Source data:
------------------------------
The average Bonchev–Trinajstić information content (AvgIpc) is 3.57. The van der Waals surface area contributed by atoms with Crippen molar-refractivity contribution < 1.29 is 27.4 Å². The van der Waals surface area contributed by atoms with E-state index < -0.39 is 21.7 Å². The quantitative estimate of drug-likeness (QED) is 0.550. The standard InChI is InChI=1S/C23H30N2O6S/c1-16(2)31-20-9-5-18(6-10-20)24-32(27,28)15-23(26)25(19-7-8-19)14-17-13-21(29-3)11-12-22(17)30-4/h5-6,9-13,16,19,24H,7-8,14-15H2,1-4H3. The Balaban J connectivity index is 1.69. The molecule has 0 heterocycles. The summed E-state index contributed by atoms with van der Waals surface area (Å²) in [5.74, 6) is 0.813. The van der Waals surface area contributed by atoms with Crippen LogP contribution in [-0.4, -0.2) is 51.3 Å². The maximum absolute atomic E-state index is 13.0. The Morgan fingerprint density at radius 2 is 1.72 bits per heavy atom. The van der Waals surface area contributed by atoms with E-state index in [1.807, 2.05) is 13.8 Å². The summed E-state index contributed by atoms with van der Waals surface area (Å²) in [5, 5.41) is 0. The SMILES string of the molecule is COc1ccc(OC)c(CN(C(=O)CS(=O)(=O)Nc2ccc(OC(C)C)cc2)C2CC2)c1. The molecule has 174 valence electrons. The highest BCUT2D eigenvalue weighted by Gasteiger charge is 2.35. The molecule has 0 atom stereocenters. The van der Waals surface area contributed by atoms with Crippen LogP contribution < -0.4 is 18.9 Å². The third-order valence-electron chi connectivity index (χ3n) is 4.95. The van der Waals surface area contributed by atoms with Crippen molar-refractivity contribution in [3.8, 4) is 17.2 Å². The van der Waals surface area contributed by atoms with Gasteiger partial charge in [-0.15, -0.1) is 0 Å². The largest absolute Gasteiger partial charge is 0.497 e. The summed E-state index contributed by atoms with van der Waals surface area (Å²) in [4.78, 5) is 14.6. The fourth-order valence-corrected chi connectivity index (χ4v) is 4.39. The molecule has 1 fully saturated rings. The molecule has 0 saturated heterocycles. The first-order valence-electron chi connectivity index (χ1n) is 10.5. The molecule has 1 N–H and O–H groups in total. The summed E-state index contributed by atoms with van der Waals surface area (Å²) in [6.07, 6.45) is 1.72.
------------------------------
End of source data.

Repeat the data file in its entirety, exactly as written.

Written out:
The average Bonchev–Trinajstić information content (AvgIpc) is 3.57. The van der Waals surface area contributed by atoms with Crippen molar-refractivity contribution < 1.29 is 27.4 Å². The van der Waals surface area contributed by atoms with E-state index < -0.39 is 21.7 Å². The quantitative estimate of drug-likeness (QED) is 0.550. The standard InChI is InChI=1S/C23H30N2O6S/c1-16(2)31-20-9-5-18(6-10-20)24-32(27,28)15-23(26)25(19-7-8-19)14-17-13-21(29-3)11-12-22(17)30-4/h5-6,9-13,16,19,24H,7-8,14-15H2,1-4H3. The Balaban J connectivity index is 1.69. The molecule has 0 heterocycles. The summed E-state index contributed by atoms with van der Waals surface area (Å²) in [5.74, 6) is 0.813. The van der Waals surface area contributed by atoms with Crippen LogP contribution in [-0.4, -0.2) is 51.3 Å². The maximum absolute atomic E-state index is 13.0. The Morgan fingerprint density at radius 2 is 1.72 bits per heavy atom. The van der Waals surface area contributed by atoms with E-state index in [1.807, 2.05) is 13.8 Å². The summed E-state index contributed by atoms with van der Waals surface area (Å²) in [5, 5.41) is 0. The SMILES string of the molecule is COc1ccc(OC)c(CN(C(=O)CS(=O)(=O)Nc2ccc(OC(C)C)cc2)C2CC2)c1. The molecule has 174 valence electrons. The highest BCUT2D eigenvalue weighted by Gasteiger charge is 2.35. The molecule has 0 atom stereocenters. The van der Waals surface area contributed by atoms with Crippen LogP contribution < -0.4 is 18.9 Å². The third-order valence-electron chi connectivity index (χ3n) is 4.95. The van der Waals surface area contributed by atoms with Crippen molar-refractivity contribution in [3.8, 4) is 17.2 Å². The van der Waals surface area contributed by atoms with Gasteiger partial charge in [-0.15, -0.1) is 0 Å². The largest absolute Gasteiger partial charge is 0.497 e. The summed E-state index contributed by atoms with van der Waals surface area (Å²) in [4.78, 5) is 14.6. The fourth-order valence-corrected chi connectivity index (χ4v) is 4.39. The molecule has 1 fully saturated rings. The molecule has 0 saturated heterocycles. The first-order valence-electron chi connectivity index (χ1n) is 10.5. The molecule has 1 N–H and O–H groups in total. The summed E-state index contributed by atoms with van der Waals surface area (Å²) in [6.07, 6.45) is 1.72.